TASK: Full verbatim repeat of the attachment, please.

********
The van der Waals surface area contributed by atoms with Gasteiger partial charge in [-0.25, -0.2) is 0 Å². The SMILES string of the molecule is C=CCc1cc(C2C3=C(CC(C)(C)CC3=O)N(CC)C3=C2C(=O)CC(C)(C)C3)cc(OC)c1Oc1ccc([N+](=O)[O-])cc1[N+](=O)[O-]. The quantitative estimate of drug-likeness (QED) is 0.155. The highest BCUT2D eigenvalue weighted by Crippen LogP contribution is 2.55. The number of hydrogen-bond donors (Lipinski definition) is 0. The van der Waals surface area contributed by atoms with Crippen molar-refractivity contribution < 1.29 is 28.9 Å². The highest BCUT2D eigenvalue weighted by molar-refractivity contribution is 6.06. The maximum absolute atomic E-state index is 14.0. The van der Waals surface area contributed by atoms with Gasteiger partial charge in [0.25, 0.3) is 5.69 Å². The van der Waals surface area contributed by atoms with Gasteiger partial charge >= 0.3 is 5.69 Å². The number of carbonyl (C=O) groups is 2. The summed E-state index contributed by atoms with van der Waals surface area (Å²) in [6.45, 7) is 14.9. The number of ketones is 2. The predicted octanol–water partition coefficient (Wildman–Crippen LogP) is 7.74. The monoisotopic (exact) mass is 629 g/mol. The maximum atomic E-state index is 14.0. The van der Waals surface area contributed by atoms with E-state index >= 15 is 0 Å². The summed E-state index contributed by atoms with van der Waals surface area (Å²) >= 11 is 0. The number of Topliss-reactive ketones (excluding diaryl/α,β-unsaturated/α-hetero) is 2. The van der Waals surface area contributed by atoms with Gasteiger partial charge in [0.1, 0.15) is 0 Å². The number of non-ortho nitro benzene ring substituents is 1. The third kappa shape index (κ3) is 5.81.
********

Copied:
The van der Waals surface area contributed by atoms with Gasteiger partial charge in [-0.25, -0.2) is 0 Å². The SMILES string of the molecule is C=CCc1cc(C2C3=C(CC(C)(C)CC3=O)N(CC)C3=C2C(=O)CC(C)(C)C3)cc(OC)c1Oc1ccc([N+](=O)[O-])cc1[N+](=O)[O-]. The quantitative estimate of drug-likeness (QED) is 0.155. The highest BCUT2D eigenvalue weighted by Crippen LogP contribution is 2.55. The number of hydrogen-bond donors (Lipinski definition) is 0. The van der Waals surface area contributed by atoms with Crippen molar-refractivity contribution < 1.29 is 28.9 Å². The highest BCUT2D eigenvalue weighted by molar-refractivity contribution is 6.06. The maximum absolute atomic E-state index is 14.0. The van der Waals surface area contributed by atoms with Gasteiger partial charge in [0.25, 0.3) is 5.69 Å². The van der Waals surface area contributed by atoms with Gasteiger partial charge >= 0.3 is 5.69 Å². The number of carbonyl (C=O) groups is 2. The summed E-state index contributed by atoms with van der Waals surface area (Å²) in [6.45, 7) is 14.9. The number of ketones is 2. The predicted octanol–water partition coefficient (Wildman–Crippen LogP) is 7.74. The monoisotopic (exact) mass is 629 g/mol. The maximum atomic E-state index is 14.0. The van der Waals surface area contributed by atoms with E-state index >= 15 is 0 Å². The summed E-state index contributed by atoms with van der Waals surface area (Å²) >= 11 is 0. The number of Topliss-reactive ketones (excluding diaryl/α,β-unsaturated/α-hetero) is 2. The van der Waals surface area contributed by atoms with Gasteiger partial charge in [0.1, 0.15) is 0 Å². The number of non-ortho nitro benzene ring substituents is 1. The third kappa shape index (κ3) is 5.81.